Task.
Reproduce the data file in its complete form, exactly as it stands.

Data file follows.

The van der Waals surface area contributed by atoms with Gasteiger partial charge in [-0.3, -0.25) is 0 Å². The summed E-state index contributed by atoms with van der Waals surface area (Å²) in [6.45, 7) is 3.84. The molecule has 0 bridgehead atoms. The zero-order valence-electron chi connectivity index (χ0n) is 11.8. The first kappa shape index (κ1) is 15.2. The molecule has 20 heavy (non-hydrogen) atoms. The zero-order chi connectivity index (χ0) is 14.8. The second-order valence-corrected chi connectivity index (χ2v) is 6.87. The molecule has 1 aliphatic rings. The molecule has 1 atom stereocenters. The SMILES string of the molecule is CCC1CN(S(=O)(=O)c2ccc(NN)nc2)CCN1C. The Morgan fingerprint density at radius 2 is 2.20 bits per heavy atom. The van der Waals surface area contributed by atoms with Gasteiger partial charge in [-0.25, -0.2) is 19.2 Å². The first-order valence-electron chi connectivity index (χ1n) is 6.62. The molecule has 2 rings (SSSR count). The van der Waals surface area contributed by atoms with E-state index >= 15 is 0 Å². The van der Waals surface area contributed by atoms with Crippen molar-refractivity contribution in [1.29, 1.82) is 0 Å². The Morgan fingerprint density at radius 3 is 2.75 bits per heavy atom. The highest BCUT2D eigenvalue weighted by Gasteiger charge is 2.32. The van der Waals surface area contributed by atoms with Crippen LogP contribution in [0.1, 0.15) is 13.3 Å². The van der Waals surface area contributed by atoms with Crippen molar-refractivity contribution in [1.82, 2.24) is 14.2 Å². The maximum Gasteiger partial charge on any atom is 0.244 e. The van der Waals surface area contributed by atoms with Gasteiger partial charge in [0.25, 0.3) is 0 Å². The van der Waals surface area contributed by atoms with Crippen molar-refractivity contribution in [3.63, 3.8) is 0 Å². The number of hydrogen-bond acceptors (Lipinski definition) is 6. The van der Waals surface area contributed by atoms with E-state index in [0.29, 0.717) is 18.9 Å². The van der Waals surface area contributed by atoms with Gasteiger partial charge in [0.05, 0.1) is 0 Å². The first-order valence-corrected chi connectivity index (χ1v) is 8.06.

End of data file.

The van der Waals surface area contributed by atoms with Gasteiger partial charge in [-0.3, -0.25) is 0 Å². The summed E-state index contributed by atoms with van der Waals surface area (Å²) in [6.45, 7) is 3.84. The molecule has 0 bridgehead atoms. The zero-order valence-electron chi connectivity index (χ0n) is 11.8. The first kappa shape index (κ1) is 15.2. The molecule has 20 heavy (non-hydrogen) atoms. The zero-order chi connectivity index (χ0) is 14.8. The second-order valence-corrected chi connectivity index (χ2v) is 6.87. The molecule has 1 aliphatic rings. The molecule has 1 atom stereocenters. The SMILES string of the molecule is CCC1CN(S(=O)(=O)c2ccc(NN)nc2)CCN1C. The Morgan fingerprint density at radius 2 is 2.20 bits per heavy atom. The van der Waals surface area contributed by atoms with Gasteiger partial charge in [-0.25, -0.2) is 19.2 Å². The first-order valence-electron chi connectivity index (χ1n) is 6.62. The molecule has 2 rings (SSSR count). The van der Waals surface area contributed by atoms with E-state index >= 15 is 0 Å². The van der Waals surface area contributed by atoms with Crippen molar-refractivity contribution in [1.29, 1.82) is 0 Å². The Morgan fingerprint density at radius 3 is 2.75 bits per heavy atom. The highest BCUT2D eigenvalue weighted by Gasteiger charge is 2.32. The van der Waals surface area contributed by atoms with Crippen LogP contribution in [0.1, 0.15) is 13.3 Å². The van der Waals surface area contributed by atoms with Crippen molar-refractivity contribution in [1.82, 2.24) is 14.2 Å². The maximum Gasteiger partial charge on any atom is 0.244 e. The van der Waals surface area contributed by atoms with Gasteiger partial charge in [0.25, 0.3) is 0 Å². The van der Waals surface area contributed by atoms with Crippen molar-refractivity contribution in [3.63, 3.8) is 0 Å². The number of hydrogen-bond acceptors (Lipinski definition) is 6. The van der Waals surface area contributed by atoms with E-state index in [0.29, 0.717) is 18.9 Å². The van der Waals surface area contributed by atoms with Gasteiger partial charge in [0.05, 0.1) is 0 Å². The first-order valence-corrected chi connectivity index (χ1v) is 8.06.